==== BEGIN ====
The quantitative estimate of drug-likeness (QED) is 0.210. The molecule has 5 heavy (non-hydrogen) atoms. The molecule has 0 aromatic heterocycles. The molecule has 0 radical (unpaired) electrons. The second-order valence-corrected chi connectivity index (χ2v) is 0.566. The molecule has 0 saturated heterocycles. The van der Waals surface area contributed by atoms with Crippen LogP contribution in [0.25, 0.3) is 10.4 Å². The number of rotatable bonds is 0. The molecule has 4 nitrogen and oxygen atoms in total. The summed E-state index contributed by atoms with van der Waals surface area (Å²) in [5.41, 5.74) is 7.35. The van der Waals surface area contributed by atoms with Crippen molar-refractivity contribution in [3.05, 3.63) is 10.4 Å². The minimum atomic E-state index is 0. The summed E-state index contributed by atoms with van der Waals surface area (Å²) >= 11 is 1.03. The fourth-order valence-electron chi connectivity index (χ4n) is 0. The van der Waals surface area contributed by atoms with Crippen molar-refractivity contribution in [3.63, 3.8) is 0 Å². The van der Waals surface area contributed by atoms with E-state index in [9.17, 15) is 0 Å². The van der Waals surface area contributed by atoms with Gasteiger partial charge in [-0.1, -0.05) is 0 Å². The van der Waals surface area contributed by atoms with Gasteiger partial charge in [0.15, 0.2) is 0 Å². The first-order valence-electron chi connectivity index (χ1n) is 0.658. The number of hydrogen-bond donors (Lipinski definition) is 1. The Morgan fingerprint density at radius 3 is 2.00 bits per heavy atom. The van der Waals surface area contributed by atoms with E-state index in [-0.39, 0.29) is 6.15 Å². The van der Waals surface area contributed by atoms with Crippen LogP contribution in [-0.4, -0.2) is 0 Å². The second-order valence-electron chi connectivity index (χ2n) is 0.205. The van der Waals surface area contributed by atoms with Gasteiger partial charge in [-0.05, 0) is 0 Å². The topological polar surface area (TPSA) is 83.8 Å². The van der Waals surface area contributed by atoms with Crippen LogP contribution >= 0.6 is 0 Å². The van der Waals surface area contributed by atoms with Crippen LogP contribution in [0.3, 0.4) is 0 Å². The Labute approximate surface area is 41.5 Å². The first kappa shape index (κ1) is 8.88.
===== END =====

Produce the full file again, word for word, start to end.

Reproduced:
The quantitative estimate of drug-likeness (QED) is 0.210. The molecule has 5 heavy (non-hydrogen) atoms. The molecule has 0 aromatic heterocycles. The molecule has 0 radical (unpaired) electrons. The second-order valence-corrected chi connectivity index (χ2v) is 0.566. The molecule has 0 saturated heterocycles. The van der Waals surface area contributed by atoms with Crippen LogP contribution in [0.25, 0.3) is 10.4 Å². The number of rotatable bonds is 0. The molecule has 4 nitrogen and oxygen atoms in total. The summed E-state index contributed by atoms with van der Waals surface area (Å²) in [5.41, 5.74) is 7.35. The van der Waals surface area contributed by atoms with Crippen molar-refractivity contribution in [3.05, 3.63) is 10.4 Å². The minimum atomic E-state index is 0. The summed E-state index contributed by atoms with van der Waals surface area (Å²) >= 11 is 1.03. The fourth-order valence-electron chi connectivity index (χ4n) is 0. The van der Waals surface area contributed by atoms with Crippen molar-refractivity contribution in [3.63, 3.8) is 0 Å². The van der Waals surface area contributed by atoms with E-state index in [9.17, 15) is 0 Å². The van der Waals surface area contributed by atoms with Gasteiger partial charge in [-0.1, -0.05) is 0 Å². The van der Waals surface area contributed by atoms with Gasteiger partial charge in [0.15, 0.2) is 0 Å². The first-order valence-electron chi connectivity index (χ1n) is 0.658. The number of hydrogen-bond donors (Lipinski definition) is 1. The Morgan fingerprint density at radius 3 is 2.00 bits per heavy atom. The van der Waals surface area contributed by atoms with E-state index in [-0.39, 0.29) is 6.15 Å². The van der Waals surface area contributed by atoms with Crippen LogP contribution in [-0.4, -0.2) is 0 Å². The second-order valence-electron chi connectivity index (χ2n) is 0.205. The van der Waals surface area contributed by atoms with Gasteiger partial charge in [-0.05, 0) is 0 Å². The topological polar surface area (TPSA) is 83.8 Å². The van der Waals surface area contributed by atoms with Crippen LogP contribution >= 0.6 is 0 Å². The van der Waals surface area contributed by atoms with Crippen LogP contribution in [0.3, 0.4) is 0 Å². The Labute approximate surface area is 41.5 Å². The first kappa shape index (κ1) is 8.88.